Let the Emotion Lead Your Action

This week I discovered how similar acting and dance are. My acting class last night was interesting, to say the least. I am told that there is something about November that makes the students’ and teacher’s brains try to turn off, which leads to fits of giggles and long conversations about the unreachable ideals of Hollywood. I still find we managed to learn a lot, even when we deviated off topic, and really enjoyed it, but I do love the acting as well. I went in there pretty sure I knew my lines, but focusing on saying them more slowly than on connecting with them. Last week I was told that I speak too fast, which led to me being a lot more in my head this week than in the moment. I think it got better after the first take, when I stopped thinking about going slower, but there’s this one part in the scene where I am supposed to be upset and try to leave, and although I tried to look hurt and then turn away, it still looked like I was leaving because the stage directions told me to, and not because I was really so upset that I couldn’t stay in the room a minute longer. Suzanna told me I had to let my emotions lead to the action, not have the stage directions dictate them. It was unlike any of the classes I’ve had previously with her, and I wish I had known my lines even better, so I wouldn’t have been so much in my head, and flubbed them a few times, but I really feel like I learnt a lot, not just about acting and film etiquette, but also about the people taking this class with me, which I find makes it all the more interesting.

After acting class, I went to my jazz class. It turns out there are only two of us left, so we get a pretty private lesson, and have time to discuss the fact that my knees are retarded, and that I need to kind of push them out to make my legs like a normal person’s. But I was really struck by something the teacher, Rachel, told us when we were doing a little routine that involved a jazz hand (remember Bring It On?) reaching for the sky. Rachel told us to put that hand up and look up as if we were truly reaching for something, like a dream or a wish. It’s a tiny difference in the position, but it changes the emotional tone of the piece. She told us to always let our emotions move us, not to simply do the steps because she told us to. The whole time she was saying this, I was thinking about how Suzanna told me the same thing an hour ago.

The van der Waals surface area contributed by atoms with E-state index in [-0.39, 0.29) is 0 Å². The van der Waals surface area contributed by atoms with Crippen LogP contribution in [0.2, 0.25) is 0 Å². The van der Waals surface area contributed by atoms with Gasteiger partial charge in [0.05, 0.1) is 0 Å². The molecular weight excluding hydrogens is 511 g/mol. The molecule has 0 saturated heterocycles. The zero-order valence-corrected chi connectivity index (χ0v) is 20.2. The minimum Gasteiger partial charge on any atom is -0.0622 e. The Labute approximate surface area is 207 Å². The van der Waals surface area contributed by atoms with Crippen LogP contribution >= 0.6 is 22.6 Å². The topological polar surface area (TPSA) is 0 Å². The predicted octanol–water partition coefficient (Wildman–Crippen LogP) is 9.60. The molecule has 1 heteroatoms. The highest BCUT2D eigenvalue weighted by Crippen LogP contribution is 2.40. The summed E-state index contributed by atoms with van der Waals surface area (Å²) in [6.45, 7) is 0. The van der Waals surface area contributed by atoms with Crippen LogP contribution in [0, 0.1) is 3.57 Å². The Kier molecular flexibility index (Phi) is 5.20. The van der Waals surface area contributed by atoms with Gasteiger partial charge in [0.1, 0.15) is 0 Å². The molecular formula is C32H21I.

So the universe converged yesterday to make it very clear to me that I have to let my emotions move me.

As far as my list of things to do before I leave goes, I have confirmed my headshot appointment, booked to audit Anthony Meindl on November 27th (so excited!), finished my list of things I need to pack, and finished How to Be A Working Actor, which leaves two acting books left to read (and At Left Brain Turn Right, by Anthony Meidl, which I ordered a few days ago). A recurring theme in the book I finished, as well as in Bonnie Gillespie’s Self-Management for Actors, which I am reading now, is that it is a really good idea to intern for a casting director, or to be a reader for them. SMFA stresses that you shouldn’t market yourself to the CD (Casting Director) as an actor, to be clear that you’re going in to be a reader, and then eventually the fact that you are an actor might come up, but don’t try to get a job from them. This works perfect for me, because I will be an alien and unable to work for them!

SMFA also advises against going to LA during pilot season unless you’re ready for it and have representation and what-not, but since I am not trying to get work, just to improve my acting, I think it will be okay, and maybe I will get a glimpse of the craziness of pilot season, so I will know what to expect when I eventually make that trip.

This weekend I am off to my work’s Christmas Party. I will dance, relax and swim in the pool, but I will also do some reading and prep for LA!

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